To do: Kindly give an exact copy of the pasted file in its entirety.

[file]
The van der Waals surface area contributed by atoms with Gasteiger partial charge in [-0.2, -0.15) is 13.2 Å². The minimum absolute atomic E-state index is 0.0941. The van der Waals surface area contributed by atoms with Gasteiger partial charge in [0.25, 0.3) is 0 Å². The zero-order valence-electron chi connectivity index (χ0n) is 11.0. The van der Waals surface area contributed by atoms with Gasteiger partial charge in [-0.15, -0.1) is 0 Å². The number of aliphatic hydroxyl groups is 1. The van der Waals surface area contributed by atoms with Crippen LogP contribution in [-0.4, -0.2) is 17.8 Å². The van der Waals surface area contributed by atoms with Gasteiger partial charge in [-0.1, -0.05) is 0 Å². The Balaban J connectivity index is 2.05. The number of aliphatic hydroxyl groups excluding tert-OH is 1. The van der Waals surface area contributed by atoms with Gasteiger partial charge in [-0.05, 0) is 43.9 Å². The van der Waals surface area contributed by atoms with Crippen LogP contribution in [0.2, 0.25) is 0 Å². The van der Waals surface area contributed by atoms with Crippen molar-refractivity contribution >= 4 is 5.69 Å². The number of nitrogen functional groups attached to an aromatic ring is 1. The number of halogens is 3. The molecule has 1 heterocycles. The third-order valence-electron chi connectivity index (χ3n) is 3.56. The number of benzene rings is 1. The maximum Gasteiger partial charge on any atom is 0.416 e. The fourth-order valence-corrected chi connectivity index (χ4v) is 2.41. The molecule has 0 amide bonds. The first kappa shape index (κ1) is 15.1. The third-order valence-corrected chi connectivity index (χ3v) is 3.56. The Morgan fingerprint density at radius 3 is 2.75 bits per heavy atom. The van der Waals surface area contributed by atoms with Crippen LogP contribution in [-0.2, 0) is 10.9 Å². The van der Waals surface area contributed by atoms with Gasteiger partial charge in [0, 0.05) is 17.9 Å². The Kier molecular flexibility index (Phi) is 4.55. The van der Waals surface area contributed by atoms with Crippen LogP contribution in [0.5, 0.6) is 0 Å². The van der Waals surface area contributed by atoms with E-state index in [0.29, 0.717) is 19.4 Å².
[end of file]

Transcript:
The van der Waals surface area contributed by atoms with Gasteiger partial charge in [-0.2, -0.15) is 13.2 Å². The minimum absolute atomic E-state index is 0.0941. The van der Waals surface area contributed by atoms with Gasteiger partial charge in [0.25, 0.3) is 0 Å². The zero-order valence-electron chi connectivity index (χ0n) is 11.0. The van der Waals surface area contributed by atoms with Gasteiger partial charge in [-0.15, -0.1) is 0 Å². The number of aliphatic hydroxyl groups is 1. The van der Waals surface area contributed by atoms with Crippen LogP contribution in [-0.4, -0.2) is 17.8 Å². The van der Waals surface area contributed by atoms with Gasteiger partial charge in [-0.1, -0.05) is 0 Å². The Balaban J connectivity index is 2.05. The number of aliphatic hydroxyl groups excluding tert-OH is 1. The van der Waals surface area contributed by atoms with Gasteiger partial charge in [-0.05, 0) is 43.9 Å². The van der Waals surface area contributed by atoms with Crippen LogP contribution in [0.2, 0.25) is 0 Å². The van der Waals surface area contributed by atoms with Crippen molar-refractivity contribution >= 4 is 5.69 Å². The number of nitrogen functional groups attached to an aromatic ring is 1. The number of halogens is 3. The molecule has 1 heterocycles. The third-order valence-electron chi connectivity index (χ3n) is 3.56. The number of benzene rings is 1. The maximum Gasteiger partial charge on any atom is 0.416 e. The fourth-order valence-corrected chi connectivity index (χ4v) is 2.41. The molecule has 0 amide bonds. The first kappa shape index (κ1) is 15.1. The third-order valence-corrected chi connectivity index (χ3v) is 3.56. The Morgan fingerprint density at radius 3 is 2.75 bits per heavy atom. The van der Waals surface area contributed by atoms with Crippen LogP contribution in [-0.2, 0) is 10.9 Å². The van der Waals surface area contributed by atoms with Gasteiger partial charge in [0, 0.05) is 17.9 Å². The Kier molecular flexibility index (Phi) is 4.55. The van der Waals surface area contributed by atoms with Crippen LogP contribution in [0.5, 0.6) is 0 Å². The van der Waals surface area contributed by atoms with E-state index in [0.29, 0.717) is 19.4 Å².